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Details that could throw doubt on your interpretation must be given, if you know them. You must do the best you can — if you know anything at all wrong, or possibly wrong — to explain it. If you make a theory, for example, and advertise it, or put it out, then you must also put down all the facts that disagree with it, as well as those that agree with it. There is also a more subtle problem. When you have put a lot of ideas together to make an elaborate theory, you want to make sure, when explaining what it fits, that those things it fits are not just the things that gave you the idea for the theory; but that the finished theory makes something else come out right, in addition. In summary, the idea is to try to give all of the information to help others to judge the value of your contribution; not just the information that leads to judgment in one particular direction or another.

Richard Feynman (1918-1988) American physicist
“Cargo Cult Science,” commencement address, California Institute of Technology (1974)
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Added on 22-Jan-20 | Last updated 22-Jan-20
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So we have to make guesses in order to give any utility at all to science. In order to avoid simply describing experiments that have been done, we have to propose laws beyond their observed range. There is nothing wrong with that, despite the fact that it makes science uncertain. If you thought before that science was certain — well, that is just an error on your part.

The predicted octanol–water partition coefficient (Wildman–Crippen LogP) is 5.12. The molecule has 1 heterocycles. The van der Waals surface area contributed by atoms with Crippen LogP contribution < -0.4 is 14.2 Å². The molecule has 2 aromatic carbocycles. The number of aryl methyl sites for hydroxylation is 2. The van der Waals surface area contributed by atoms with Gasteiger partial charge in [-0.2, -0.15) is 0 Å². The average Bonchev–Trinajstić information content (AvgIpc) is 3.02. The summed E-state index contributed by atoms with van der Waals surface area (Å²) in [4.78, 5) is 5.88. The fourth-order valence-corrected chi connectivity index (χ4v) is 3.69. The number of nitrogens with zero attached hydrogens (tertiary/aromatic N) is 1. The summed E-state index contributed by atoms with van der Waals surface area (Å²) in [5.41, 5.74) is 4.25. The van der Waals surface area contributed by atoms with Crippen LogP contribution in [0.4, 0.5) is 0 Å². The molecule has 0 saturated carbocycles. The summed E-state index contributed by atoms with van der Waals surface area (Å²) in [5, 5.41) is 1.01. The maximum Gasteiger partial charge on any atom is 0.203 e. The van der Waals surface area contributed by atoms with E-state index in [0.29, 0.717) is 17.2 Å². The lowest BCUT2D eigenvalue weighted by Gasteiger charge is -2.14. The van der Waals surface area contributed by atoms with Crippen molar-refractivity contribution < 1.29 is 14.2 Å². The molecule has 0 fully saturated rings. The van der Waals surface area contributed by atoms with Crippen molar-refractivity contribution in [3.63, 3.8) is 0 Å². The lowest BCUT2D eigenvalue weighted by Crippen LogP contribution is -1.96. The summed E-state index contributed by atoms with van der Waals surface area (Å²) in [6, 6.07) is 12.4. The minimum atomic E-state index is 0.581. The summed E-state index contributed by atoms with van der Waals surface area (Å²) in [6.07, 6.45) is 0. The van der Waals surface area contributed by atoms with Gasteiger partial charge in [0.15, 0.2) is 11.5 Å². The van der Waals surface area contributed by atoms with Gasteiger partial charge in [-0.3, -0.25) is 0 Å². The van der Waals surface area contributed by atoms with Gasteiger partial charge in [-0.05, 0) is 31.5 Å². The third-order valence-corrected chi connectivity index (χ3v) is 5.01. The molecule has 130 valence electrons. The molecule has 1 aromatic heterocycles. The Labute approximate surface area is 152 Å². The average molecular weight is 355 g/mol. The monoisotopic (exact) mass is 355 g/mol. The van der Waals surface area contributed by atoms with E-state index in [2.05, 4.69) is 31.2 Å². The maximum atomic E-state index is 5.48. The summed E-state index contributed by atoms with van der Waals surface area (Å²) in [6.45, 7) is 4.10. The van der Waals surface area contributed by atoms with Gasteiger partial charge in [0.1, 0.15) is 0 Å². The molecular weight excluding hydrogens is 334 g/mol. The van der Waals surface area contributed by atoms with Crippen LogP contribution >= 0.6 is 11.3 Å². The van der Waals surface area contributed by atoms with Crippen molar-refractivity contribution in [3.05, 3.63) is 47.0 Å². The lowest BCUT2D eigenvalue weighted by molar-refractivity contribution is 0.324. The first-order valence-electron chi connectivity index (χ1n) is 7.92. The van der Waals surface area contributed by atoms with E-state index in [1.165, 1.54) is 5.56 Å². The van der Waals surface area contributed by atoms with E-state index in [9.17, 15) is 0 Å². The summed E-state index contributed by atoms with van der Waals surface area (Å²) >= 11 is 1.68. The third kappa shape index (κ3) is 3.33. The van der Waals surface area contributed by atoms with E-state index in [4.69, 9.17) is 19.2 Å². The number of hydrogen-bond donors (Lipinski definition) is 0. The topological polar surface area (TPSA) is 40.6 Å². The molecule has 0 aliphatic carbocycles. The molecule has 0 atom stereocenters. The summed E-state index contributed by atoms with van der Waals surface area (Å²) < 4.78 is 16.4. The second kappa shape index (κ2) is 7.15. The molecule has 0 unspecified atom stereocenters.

Richard Feynman (1918-1988) American physicist
The Character of Physical Law, ch. 3 “The Great Conservation Principles” (1965)
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Added on 10-Jan-20 | Last updated 10-Jan-20
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When my information changes, I alter my conclusions. What do you do, sir?

John Maynard Keynes (1883-1946) English economist
(Attributed)

Reply to a criticism of having changed his position on monetary policy. Quoted in Paul Samuelson, "The Keynes Centenary" The Economist, Vol. 287 (1983), but possibly apocryphal (see here).

Variants:
  • "When events change, I change my mind. What do you do?"
  • "When the facts change, I change my mind. What do you do, sir?"
  • "When someone persuades me that I am wrong, I change my mind. What do you do?"
 
Added on 21-Mar-17 | Last updated 15-Apr-20
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No facts are to me sacred; none are profane; I simply experiment, an endless seeker, with no Past at my back.

Ralph Waldo Emerson
Ralph Waldo Emerson (1803-1882) American essayist, lecturer, poet
“Circles,” Essays: First Series (1841)
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Added on 13-Feb-17 | Last updated 13-Feb-17
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As with the Christian religion, the worst advertisement for Socialism is its adherents.

orwell-worst-advertisement-for-socialism-wist_info-quote